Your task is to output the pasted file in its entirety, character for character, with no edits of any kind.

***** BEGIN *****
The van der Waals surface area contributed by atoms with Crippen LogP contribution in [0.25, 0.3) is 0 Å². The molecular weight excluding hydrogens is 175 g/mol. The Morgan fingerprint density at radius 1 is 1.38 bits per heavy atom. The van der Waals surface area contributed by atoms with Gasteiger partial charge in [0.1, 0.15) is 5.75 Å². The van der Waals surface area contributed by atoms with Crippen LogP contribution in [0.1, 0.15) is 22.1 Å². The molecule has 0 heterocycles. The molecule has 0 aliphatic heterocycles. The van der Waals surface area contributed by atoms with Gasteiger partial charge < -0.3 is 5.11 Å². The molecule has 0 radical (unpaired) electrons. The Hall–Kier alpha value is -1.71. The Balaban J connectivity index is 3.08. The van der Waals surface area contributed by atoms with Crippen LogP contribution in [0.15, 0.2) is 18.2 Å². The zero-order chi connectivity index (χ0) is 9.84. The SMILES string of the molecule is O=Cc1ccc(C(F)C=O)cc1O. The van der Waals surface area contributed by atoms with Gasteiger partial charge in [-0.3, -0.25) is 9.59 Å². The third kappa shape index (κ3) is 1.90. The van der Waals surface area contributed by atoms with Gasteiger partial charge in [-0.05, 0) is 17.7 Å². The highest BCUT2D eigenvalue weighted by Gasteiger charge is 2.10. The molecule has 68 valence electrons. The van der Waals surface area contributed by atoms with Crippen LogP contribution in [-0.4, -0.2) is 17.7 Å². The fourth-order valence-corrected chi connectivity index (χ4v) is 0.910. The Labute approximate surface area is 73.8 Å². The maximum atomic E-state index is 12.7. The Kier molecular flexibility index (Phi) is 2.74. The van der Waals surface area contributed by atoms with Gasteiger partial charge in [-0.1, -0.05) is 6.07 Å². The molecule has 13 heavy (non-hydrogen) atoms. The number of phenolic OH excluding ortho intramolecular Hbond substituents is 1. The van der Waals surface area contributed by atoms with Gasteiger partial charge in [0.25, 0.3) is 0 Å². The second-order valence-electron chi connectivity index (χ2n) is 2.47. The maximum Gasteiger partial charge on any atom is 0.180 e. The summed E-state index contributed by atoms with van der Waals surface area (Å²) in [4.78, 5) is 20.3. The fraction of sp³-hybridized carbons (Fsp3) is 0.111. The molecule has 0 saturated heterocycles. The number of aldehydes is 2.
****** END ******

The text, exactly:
The van der Waals surface area contributed by atoms with Crippen LogP contribution in [0.25, 0.3) is 0 Å². The molecular weight excluding hydrogens is 175 g/mol. The Morgan fingerprint density at radius 1 is 1.38 bits per heavy atom. The van der Waals surface area contributed by atoms with Gasteiger partial charge in [0.1, 0.15) is 5.75 Å². The van der Waals surface area contributed by atoms with Crippen LogP contribution in [0.1, 0.15) is 22.1 Å². The molecule has 0 heterocycles. The molecule has 0 aliphatic heterocycles. The van der Waals surface area contributed by atoms with Gasteiger partial charge < -0.3 is 5.11 Å². The molecule has 0 radical (unpaired) electrons. The Hall–Kier alpha value is -1.71. The Balaban J connectivity index is 3.08. The van der Waals surface area contributed by atoms with Crippen LogP contribution in [0.15, 0.2) is 18.2 Å². The zero-order chi connectivity index (χ0) is 9.84. The SMILES string of the molecule is O=Cc1ccc(C(F)C=O)cc1O. The van der Waals surface area contributed by atoms with Gasteiger partial charge in [-0.3, -0.25) is 9.59 Å². The third kappa shape index (κ3) is 1.90. The van der Waals surface area contributed by atoms with Gasteiger partial charge in [-0.05, 0) is 17.7 Å². The highest BCUT2D eigenvalue weighted by Gasteiger charge is 2.10. The molecule has 68 valence electrons. The van der Waals surface area contributed by atoms with Crippen LogP contribution in [-0.4, -0.2) is 17.7 Å². The fourth-order valence-corrected chi connectivity index (χ4v) is 0.910. The Labute approximate surface area is 73.8 Å². The maximum atomic E-state index is 12.7. The Kier molecular flexibility index (Phi) is 2.74. The van der Waals surface area contributed by atoms with Gasteiger partial charge in [-0.1, -0.05) is 6.07 Å². The molecule has 13 heavy (non-hydrogen) atoms. The number of phenolic OH excluding ortho intramolecular Hbond substituents is 1. The van der Waals surface area contributed by atoms with Gasteiger partial charge in [0.25, 0.3) is 0 Å². The second-order valence-electron chi connectivity index (χ2n) is 2.47. The maximum Gasteiger partial charge on any atom is 0.180 e. The summed E-state index contributed by atoms with van der Waals surface area (Å²) in [4.78, 5) is 20.3. The fraction of sp³-hybridized carbons (Fsp3) is 0.111. The molecule has 0 saturated heterocycles. The number of aldehydes is 2.